A court battle of sorts is heating up between tennis and pickleball players in Edmonton. As the popularity of pickleball explodes, the city could be converting existing tennis courts into pickleball courts.
The two games have similarities, but when it comes to court size, they’re different and that’s creating conflict.
“It takes up one quarter of the space than a tennis court plays on,” said Doug Fogg with the Edmonton Pickleball Club. “Usually a tennis court you’ll have two playing on (it). We could have 16 people playing pickleball on a court.”
Pickleball popularity has exploded and space to play is limited, Fogg said, particularly in Edmonton where there just aren’t enough courts.
“It’s kind of shame in some respects.
“Red Deer’s got 20 pickleball courts built by the City of Red Deer, Sherwood Park has 12 permanent pickleball courts, 12 courts in Stony Plain, 12 courts in St. Albert.”
So the pickleball community is looking to take over some tennis courts.
Tennis Edmonton said that means it will be losing some prime playing real estate to the Coronation Park Community Sports Centre project to meet this growing demand.
“The city is actually going to tear down the tennis courts here at Coronation and they are going to replace it with only two tennis courts and a couple of pickleball courts,” Miranda Smit, with Tennis Edmonton, said.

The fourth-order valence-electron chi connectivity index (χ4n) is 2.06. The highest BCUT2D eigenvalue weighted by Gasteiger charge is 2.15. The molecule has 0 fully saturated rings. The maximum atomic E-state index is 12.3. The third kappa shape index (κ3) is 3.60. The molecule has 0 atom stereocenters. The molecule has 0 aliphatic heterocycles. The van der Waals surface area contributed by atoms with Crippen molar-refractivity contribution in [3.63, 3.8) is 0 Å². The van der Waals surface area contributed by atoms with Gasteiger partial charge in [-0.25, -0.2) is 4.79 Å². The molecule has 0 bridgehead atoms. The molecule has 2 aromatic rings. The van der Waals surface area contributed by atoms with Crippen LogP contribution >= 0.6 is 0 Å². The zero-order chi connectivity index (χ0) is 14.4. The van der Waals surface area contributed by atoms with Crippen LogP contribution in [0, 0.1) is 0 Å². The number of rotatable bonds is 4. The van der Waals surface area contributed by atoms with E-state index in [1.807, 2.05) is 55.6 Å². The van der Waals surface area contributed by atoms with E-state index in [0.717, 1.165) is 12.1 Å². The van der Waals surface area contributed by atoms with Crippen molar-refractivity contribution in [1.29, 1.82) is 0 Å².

The city said it is still reviewing how the court space will be used but that, regardless, a 50 per cent reduction of the existing tennis court footprint will be needed.
Smit said it’s a big loss to the community and players that are sometimes needing to wait up to one hour just to play.
“I have nothing against pickleball but we need to do enough to make sure both sports exist and not create a kind of competition environment,” Wallace Chan with Tennis Edmonton said.
“Accessible tennis courts in Edmonton are particularly low when we look at other cities of a similar size across Canada,” Tennis Alberta Executive Director Alan Mackin said.
Chan said he wishes the tennis community was specifically consulted.
Both groups said there’s an even simpler answer: paint new lines on existing tennis courts with minor modifications, which would work for everyone.